The screen goes black for a moment. Then, in the darkness, a single curving line of a lambent red. Behind, you hear a rumble of a drum: labdanum!
The red grows, and we see that it is a bottle, emerging. Its top is a defiant metallic grey, molybdenum maybe. Again the rumbling thunder of the drum, a cretic foot struck on a taiko: labdanum! And we see… the bottle is shaped like a red fist… it contains perfume, no, cologne, no, a scent so manly and musky that none may muster the speech to capture it. Only once more the drum: LABDANUM!
Not that any perfume or cologne would be made solely of labdanum, of course. Its woody, musky, leathery, animal scent is added to the mix to make many a scent. Whatever its notes on the nose, the wearers may hope it will be as intoxicating as laudanum, a substance that, like labdanum, is also called ladanum, and, like labdanum, may be traced back to pretty little flowers.
Oh, yes, indeedy. While laudanum (tincture of opium) comes from poppies, labdanum is extracted from the rockrose. It used to be collected by brushing the fur of goats that had grazed on and by the rockrose. Sometimes the hair, soaked in labdanum, was cut off and formed into a false beard – that’s what the Egyptian pharaohs wore (along with their pschent).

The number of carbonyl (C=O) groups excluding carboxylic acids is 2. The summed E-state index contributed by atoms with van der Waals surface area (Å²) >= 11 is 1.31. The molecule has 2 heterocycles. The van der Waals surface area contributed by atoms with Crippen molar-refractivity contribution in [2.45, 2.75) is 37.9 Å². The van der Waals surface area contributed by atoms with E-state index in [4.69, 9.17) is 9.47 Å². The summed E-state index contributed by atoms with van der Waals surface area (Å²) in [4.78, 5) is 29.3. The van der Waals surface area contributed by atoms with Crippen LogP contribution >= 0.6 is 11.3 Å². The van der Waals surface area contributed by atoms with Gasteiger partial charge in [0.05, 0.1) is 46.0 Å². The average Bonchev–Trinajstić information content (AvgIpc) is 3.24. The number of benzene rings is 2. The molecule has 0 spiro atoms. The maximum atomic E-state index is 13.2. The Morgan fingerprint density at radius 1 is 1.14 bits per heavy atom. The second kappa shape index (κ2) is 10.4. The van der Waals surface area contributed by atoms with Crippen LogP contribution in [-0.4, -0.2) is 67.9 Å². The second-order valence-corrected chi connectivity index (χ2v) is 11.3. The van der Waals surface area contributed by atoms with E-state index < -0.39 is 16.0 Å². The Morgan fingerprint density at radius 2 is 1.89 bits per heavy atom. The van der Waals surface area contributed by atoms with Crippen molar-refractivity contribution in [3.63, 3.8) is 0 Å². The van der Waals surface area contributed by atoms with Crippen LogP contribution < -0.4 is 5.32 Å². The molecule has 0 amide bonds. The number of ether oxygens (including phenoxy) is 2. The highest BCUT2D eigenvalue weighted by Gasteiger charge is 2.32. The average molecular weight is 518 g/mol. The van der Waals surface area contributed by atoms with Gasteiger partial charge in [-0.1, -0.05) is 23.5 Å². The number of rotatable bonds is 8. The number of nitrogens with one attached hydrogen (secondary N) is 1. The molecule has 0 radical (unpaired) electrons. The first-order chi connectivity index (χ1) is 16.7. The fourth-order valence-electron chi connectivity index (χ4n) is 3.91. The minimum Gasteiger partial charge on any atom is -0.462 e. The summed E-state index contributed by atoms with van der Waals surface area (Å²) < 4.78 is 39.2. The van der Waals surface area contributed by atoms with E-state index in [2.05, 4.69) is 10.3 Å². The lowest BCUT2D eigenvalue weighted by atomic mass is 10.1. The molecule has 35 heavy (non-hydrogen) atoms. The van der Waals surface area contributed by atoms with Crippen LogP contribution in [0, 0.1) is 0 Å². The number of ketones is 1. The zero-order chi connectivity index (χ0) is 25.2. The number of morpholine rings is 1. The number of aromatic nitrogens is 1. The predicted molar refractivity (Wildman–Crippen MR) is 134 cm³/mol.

Now the collection is a bit more direct, of course. But the word has nonetheless taken an indirect route. Does it look Latin? Of course it does. But Latin got it from Greek λαδανον (as in “[sniff] I smell a lad anon!”). Somewhere in medieval Latin the /b/ got inserted, and sometimes it was a /p/ instead (may a man wonder if lapdanum will get him a lapdance?). It is unrelated to laudanum.
This word, along with its rubbing bd (like a goat’s belly on a bush), its lab that resonates of science and black dogs, and its num that is either yummy or insensate, brings to my mind (if not to yours) the Russian name of the fish that the lead character in Gogol’s The Government Inspector is so impressed with that he declaims it loudly: labardan! (Put the stress on the end!) But labdanum, while impressive, is not so fishy (ambergris and musk, maybe, but not salt cod from Aberdeeen, which is what labardan was), nor is it, um, a bland scent for a numb lad. Don’t get it mixed up. And don’t think about pretty little red and white flowers. The fist thumps its amphimacer one more time, the resin resonating: LABDANUM!